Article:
Here’s the list of nominees:

Best Blues Band or Performer
Tab Benoit
David Egan
Little Freddie King
Sonny Landreth
Irma Thomas

Best Blues Album
David Egan: You Don’t Know Your Mind (Independent)
Sonny Landreth: From the Reach (Landfall)
Eric Lindell: Low on Cash, Rich in Love (Alligator)
Kenny Neal: Let Life Flow (Blind Pig)
Irma Thomas: Simply Grand (Rounder)

Best R&B/Funk Band or Performer
Big Sam’s Funky Nation
Bonerama
Jon Cleary and the Absolute Monster Gentlemen
Porter-Batiste-Stoltz
Trombone Shorty and Orleans Ave.

Best R&B/Funk Album
Big Sam’s Funky Nation: Peace, Love & Understanding (Independent)
Henry Butler: PiaNOLA Live (Basin Street)
Dr. John: City That Care Forgot (429/Savoy)
Joe Krown, Walter “Wolfman” Washington, Russell Batiste, Jr.: Live at the Maple Leaf (Independent)
Walter “Wolfman” Washington: Doin’ the Funky Thing (Zoho Roots)

Best Rock Band or Performer
Theresa Andersson
The Happy Talk Band
The New Orleans Bingo! Show
Quintron and Miss Pussycat
Rotary Downs

Best Rock Album
Theresa Andersson: Hummingbird, Go! (Basin Street)
The Bad Off: Lady Day (Independent)
The Happy Talk Band: THERE there (Independent)
The New Orleans Bingo! Show: Vol. 2: For a Life Ever Bright (New Orleans Bingo! Show)
Quintron and Miss Pussycat: Too Thirsty 4 Love (Goner)

Best Rap/Hip-Hop Band or Performer
B.G. and the Chopper City Boyz
Fifth Ward Weebie
Juvenile
Lil Wayne
Truth Universal

Best Rap/Hip-Hop Album
B.G. and the Chopper City Boyz: Life in the Concrete Jungle (Chopper City)
Lil Wayne: Tha Carter III (Cash Money)
Truth Universal: Self-Determination (Independent)

Best Traditional Jazz Band or Performer
John Boutte
Tom McDermott
Preservation Hall Jazz Band
Don Vappie
Dr. Michael White

Best Traditional Jazz Album
John Boutte: Good Neighbor (Independent)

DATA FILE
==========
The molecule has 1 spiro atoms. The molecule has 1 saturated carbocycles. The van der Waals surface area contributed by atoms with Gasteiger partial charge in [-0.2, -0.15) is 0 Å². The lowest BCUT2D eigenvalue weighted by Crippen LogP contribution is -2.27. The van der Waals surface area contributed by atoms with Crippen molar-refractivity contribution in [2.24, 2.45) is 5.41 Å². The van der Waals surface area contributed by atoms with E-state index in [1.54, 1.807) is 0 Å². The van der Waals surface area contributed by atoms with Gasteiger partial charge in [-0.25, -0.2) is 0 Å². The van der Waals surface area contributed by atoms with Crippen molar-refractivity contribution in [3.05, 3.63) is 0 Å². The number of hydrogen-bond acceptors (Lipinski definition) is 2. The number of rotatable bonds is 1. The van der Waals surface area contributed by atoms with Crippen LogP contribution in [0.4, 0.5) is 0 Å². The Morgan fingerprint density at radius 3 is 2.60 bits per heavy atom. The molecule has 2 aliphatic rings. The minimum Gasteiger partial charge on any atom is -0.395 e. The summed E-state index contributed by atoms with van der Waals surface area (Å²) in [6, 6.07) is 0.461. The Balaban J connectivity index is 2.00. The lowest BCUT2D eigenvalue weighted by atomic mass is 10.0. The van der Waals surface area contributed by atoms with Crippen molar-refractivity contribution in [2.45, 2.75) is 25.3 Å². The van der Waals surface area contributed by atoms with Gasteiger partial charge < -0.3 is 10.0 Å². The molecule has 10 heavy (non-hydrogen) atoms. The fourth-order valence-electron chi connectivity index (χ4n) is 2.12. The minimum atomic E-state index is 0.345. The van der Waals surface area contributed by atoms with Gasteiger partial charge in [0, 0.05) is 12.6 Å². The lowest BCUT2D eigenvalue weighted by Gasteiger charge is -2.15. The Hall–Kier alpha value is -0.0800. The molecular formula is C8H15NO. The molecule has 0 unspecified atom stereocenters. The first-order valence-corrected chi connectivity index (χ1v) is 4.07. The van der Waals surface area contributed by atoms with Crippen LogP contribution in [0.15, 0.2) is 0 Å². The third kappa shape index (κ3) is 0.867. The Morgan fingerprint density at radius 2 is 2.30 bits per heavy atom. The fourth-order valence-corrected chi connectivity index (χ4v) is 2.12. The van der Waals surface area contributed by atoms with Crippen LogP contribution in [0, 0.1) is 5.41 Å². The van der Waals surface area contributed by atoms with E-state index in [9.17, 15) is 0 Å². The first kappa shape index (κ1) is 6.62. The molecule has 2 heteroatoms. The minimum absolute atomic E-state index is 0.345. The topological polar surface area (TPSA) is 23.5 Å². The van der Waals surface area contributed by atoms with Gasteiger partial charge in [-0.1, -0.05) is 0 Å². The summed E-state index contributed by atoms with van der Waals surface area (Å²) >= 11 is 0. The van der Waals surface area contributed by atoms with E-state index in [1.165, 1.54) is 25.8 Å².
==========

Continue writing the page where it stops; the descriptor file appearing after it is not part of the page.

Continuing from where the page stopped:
Evan Christopher: Delta Bound (Arbors)
Tom McDermott and Connie Jones: Creole Nocturne (Arbors)
Seva Venet: Mens Working (Jazzology)
Dr. Michael White: Blue Crescent (Basin Street)

Best Contemporary Jazz Band or Performer
Astral Project
Terrence Blanchard
The Magnetic Ear
Jesse McBride & the Next Generation
Christian Scott

Best Contemporary Jazz Album
The Magnetic Ear: Live at the Saturn Bar (Independent)
Ellis Marsalis Quartet: An Open Letter to Thelonious (ELM)
Jesse McBride: Jesse McBride presents the Next Generation (AFO)
Christian Scott: Live at Newport (Concord)
Frederick “Shep” Sheppard: Tradition: The Habari Gani Sessions (Drumparade)

Best Brass Band
Dirty Dozen Brass Band
Free Agents Brass Band
Hot 8 Brass Band
Rebirth Brass Band
The Soul Rebels

Best Gospel Band or Performer
Electrifying Crown Seekers
Franklin Avenue Baptist Church Choir
Tyronne Foster & the Arc Singers
Trin-i-tee 5:7
Zion Harmonizers

Best Cajun Band or Performer
BeauSoleil avec Michael Doucet
Feufollet
Lost Bayou Ramblers
Pine Leaf Boys
Cedric Watson

Best Cajun Album
Michael Doucet: From Now On (Smithsonian Folkways)
Feufollet: Cow Island Hop (Valcour)
Pine Leaf Boys: Homage au Passé (Lionsgate)